U.K. consumer group sues Google for reportedly violating iPhone users’ privacy
Posted by Editor on February 08, 2018 in the following categories: Claims
Google is being sued for allegedly violating five million iPhone users’ data protection and privacy rights by collecting personal data without authorisation in 2011 and 2012.
The adeptly named group, Google You Owe Us, believes that Google owes each of the five million consumers hundreds of pounds.
The organisation alleges that Alphabet Inc, the conglomerate parent company of Google, unlawfully collected iPhone users’ personal information by bypassing smartphones default privacy settings.
The consumer group believes that Google used the “Safari Workaround” to track internet browsing history and then sold this information onto “Doubleclick Services” a company which specialises in delivering targeted-advertising to end users. You’ll have seen this in action when you get served advertisements on sites for things you’ve recently searched for.
Head claimant of the representative action, Richard Lloyd, said he wanted to, “send a strong message to Google and other tech giants in Silicon Valley that we’re not afraid to fight back if our laws are broken.” The claim, made on behalf of the 5.4 million people allegedly affected by the unlawful snooping, will be on an “opt-out” basis. This means everyone affected will automatically be a part of the claim, but those who don’t want to remain a part of it can opt-out.
As a representative action, Richard Lloyd is backed by a panel of four: MSE founder Martin Lewis; a former High Court Judge; a former Government advisor; and a former non-executive director. The panel is set to ensure that people who may have been affected by the issue will be taken into consideration of the claim.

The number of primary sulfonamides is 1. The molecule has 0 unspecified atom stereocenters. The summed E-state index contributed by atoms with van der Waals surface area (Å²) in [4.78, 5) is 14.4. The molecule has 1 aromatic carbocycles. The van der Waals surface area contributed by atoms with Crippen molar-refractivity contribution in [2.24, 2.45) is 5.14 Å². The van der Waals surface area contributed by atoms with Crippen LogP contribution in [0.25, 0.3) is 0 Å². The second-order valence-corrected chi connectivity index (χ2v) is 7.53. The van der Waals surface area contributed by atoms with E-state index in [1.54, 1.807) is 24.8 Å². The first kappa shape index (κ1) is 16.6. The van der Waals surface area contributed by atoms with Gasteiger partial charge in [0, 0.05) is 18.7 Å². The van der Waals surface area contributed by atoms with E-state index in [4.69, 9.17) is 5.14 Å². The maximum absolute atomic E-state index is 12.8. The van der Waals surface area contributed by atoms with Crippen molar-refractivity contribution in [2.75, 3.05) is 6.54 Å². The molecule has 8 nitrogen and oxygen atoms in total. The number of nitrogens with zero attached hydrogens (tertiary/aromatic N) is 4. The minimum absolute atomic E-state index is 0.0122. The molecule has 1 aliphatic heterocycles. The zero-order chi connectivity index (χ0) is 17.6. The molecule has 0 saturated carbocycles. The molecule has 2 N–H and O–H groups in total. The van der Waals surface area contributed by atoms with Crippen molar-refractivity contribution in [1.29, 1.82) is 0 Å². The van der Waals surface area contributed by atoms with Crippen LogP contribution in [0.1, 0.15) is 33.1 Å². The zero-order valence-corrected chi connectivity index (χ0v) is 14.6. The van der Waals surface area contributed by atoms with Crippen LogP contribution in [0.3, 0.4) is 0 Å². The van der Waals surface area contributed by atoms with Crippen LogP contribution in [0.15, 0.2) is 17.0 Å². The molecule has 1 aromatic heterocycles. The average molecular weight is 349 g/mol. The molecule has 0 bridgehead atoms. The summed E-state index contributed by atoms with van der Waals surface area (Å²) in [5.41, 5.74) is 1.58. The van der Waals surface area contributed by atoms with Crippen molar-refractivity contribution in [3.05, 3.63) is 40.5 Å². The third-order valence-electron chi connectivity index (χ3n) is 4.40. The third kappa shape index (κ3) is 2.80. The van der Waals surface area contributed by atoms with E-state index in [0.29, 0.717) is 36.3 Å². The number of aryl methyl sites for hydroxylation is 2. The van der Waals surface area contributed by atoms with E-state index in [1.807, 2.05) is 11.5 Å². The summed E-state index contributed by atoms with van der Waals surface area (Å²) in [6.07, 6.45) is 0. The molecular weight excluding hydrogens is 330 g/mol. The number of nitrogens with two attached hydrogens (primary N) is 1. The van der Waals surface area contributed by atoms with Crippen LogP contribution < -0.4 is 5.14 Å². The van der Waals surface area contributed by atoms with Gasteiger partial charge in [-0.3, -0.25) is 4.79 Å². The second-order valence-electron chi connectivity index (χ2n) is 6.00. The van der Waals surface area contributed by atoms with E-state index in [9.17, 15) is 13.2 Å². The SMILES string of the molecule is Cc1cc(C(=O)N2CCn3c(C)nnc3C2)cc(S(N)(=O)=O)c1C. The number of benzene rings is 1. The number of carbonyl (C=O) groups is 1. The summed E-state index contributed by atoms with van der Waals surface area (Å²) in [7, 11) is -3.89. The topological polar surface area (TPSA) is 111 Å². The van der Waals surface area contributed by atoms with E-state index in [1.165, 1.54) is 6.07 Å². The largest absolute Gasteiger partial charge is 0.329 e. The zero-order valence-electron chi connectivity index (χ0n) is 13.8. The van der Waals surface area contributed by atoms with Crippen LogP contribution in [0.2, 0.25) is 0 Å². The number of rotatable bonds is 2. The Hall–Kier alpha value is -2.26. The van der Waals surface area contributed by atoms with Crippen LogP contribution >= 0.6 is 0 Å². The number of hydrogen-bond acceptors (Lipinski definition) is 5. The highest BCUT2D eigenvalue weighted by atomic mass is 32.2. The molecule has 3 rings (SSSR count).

The organisation provides the following criteria to be a part of the claim:
- If you owned an iPhone between 1 June 2011 and 15 February 2012
- During this time, you were present in England and Wales
- During this time, you owned an Apple ID
- You used Safari browser on the internet while keeping the default security settings in the Safari browser
- You did not opt-out of tracking and collation through Google’s “Ads preference Manager””
- You were a resident of England and Wales on 31 May 2017
Google has dismissed the group’s concerns and allegations, noting that the claim “wasn’t new” and that they had defended “similar cases” before. In a statement, it said, “we don’t believe it has any merit and we will contest it.” With a net worth of $500 billion, Google faces potentially paying out £2.7 billion if the claim is successful.
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